"The Theme of violence in Richard Wright's Native Son".

Topics: Black people, African American, Racism Pages: 5 (1402 words) Published: April 26, 2007
Richard Wright's "Native Son" is a social protest novel reflecting his absolute horror at the condition of the relations between the black and white societies in America. Wright emphasizes that the rage felt by all black Americans is the direct result of white racism. Bigger Thomas is a product of this society, and is driven to hostile actions as a result of his rage. The central theme of this novel is one of violence. The three components developing this theme are elements of setting, imagery, and symbolism.

One important element in developing Wright's theme of violence is the setting. This novel takes place in Chicago, where there is a vast difference between the lives of the black and the white society. Robert Bone emphasizes that we are depicted as a "nation divided against itself" where there is "hatred and resentment" of the black population (484). The hostility felt by the African Americans is a direct result of the oppression from the white society. Seodial Deena claims that the black world is like a "black hell", while the white world is like a "bright heaven" (137). Bigger and his family must live in a "tiny" single room apartment which is overrun with rats (4). Robert Bone states that the Thomas family's living conditions are "grossly dehumanizing" because their home "denies them space and privacy" (31). There is a great difference between the living conditions of blacks and whites in the city of Chicago. Wright reveals the white neighborhood as a "cold and distant world" with "white secrets carefully guarded" (44). Thus, the racial conflicts in Chicago play a very important role in developing Wright's theme of violence.

The second aspect of the setting which attributes to the violent theme is the isolation of Bigger Thomas. Deena explains that Bigger is a frustrated individual who is forced to live in a violent place full of whites who fail to recognize his presence and consider him inferior (44). Bigger feels "transparent" when he is in the presence of the whites (58). Seodial Deena declares that Bigger longs to be able to enter this "white world" (135). Bigger declares that he feels as if he is "on the outside of the world peeping in through a knot-hole in a fence" (20). Bigger's statement proves he feels like an outsider to the real world, and something is preventing him from reaching his desires. The setting of this novel makes a major contribution to Wright's theme of violence.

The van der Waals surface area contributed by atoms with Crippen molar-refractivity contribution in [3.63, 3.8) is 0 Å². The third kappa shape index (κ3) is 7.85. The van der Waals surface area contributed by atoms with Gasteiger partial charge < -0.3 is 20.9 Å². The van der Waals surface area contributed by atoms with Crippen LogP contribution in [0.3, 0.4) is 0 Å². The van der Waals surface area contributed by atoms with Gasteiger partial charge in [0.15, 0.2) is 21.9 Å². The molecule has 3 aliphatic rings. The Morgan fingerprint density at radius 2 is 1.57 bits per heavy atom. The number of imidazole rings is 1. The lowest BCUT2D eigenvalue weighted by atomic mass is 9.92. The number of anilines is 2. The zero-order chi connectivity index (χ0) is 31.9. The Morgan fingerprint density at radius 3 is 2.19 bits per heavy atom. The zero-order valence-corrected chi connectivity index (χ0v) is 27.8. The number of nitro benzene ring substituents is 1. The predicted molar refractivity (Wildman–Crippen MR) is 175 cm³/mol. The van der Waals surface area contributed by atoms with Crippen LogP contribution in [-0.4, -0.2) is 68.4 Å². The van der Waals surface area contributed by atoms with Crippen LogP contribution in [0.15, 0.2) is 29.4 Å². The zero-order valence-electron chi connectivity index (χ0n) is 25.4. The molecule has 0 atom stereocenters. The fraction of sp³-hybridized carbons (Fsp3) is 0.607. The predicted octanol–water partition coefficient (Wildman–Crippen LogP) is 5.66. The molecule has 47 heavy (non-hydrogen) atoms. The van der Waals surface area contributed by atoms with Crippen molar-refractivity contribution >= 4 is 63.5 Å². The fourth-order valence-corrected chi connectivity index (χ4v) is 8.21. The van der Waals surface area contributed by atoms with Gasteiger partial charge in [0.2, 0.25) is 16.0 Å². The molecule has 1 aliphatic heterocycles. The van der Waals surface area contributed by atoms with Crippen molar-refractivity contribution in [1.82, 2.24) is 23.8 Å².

The imagery in Native Son is a very important feature in creating the theme of violence. Wright uses animal imagery in this novel to imply a great deal of violence. Robert Butler theorizes that "black people, like the rat, are cornered, for they are forced to live in a teeming ghetto" (33). In the first scene, Bigger is ordered by his mother to kill the "huge black rat" which is scuttling around the apartment (9). Butler asserts that Wright "associates the situation of the rat" with Bigger's family (31). Butler reveals that the Thomas family is like the rat, for they are confined to their small apartment that has a "door leading only into another trap, the ghetto." (32). Bigger is compared to the rat when he destroys it with "clenched teeth" (9), and is forced into "violent action" (8). Robert Felgar agrees that Bigger "will be a black rat in the white man's world" who is searching "desperately for a hole to crawl into" (63). After killing Mary and running from the police, he tells his girlfriend Bessie that hiding in the old abandoned houses will be like "hiding in a jungle" (228). Felgar believes that the Jungle is the "kingdom of the beast", and the beast is the mass of whites who want to destroy him (64). Felgar refutes that violence is "the law of the jungle", and in order to survive you must be a "cunning and fierce animal" that must "kill before one is killed" (66). Therefore, animal imagery plays a very significant role in developing the theme of violence.

The image of Bigger's killing of Mary contributes greatly...

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Butler, Robert. Native Son: The Emergence of a New Black Hero. Twain 's Masterwork Studies Series. Boston: Twain, 1991.
Hughes, Carl Milton. The Negro Novelist. First Carol Publishing Group Ed. New York: Carol, 1953.
Joyce, Joyce Ann. "Richard Wright." African American Writers. Ed. Valerie Smith. 2nd Ed. Vol. 2. Gale Literary Criticism Series. New York: Scribner 's-Gale, 2001.
Kent, George E. "Blackness and the Adventure of Western Culture." Richard Wright. Modern Critical Views series. Ed. Harold Bloom. New York: Chelsea, 1987. 33-36.
Kowalewski, Michael. Deadly Musings: Violence and Verbal Form in American Fiction. Princeton, NJ: U of Princeton P, 1993.
Mitchell, Hayley R., ed. Readings on Native Son. The Greenhaven Press Literary Companion to American Literature Series. San Diego: Greenhaven, 2000.
Wright, Richard. Native Son. 1940. First Perennial Classics ed. New York: HarperPerennial, 1998.
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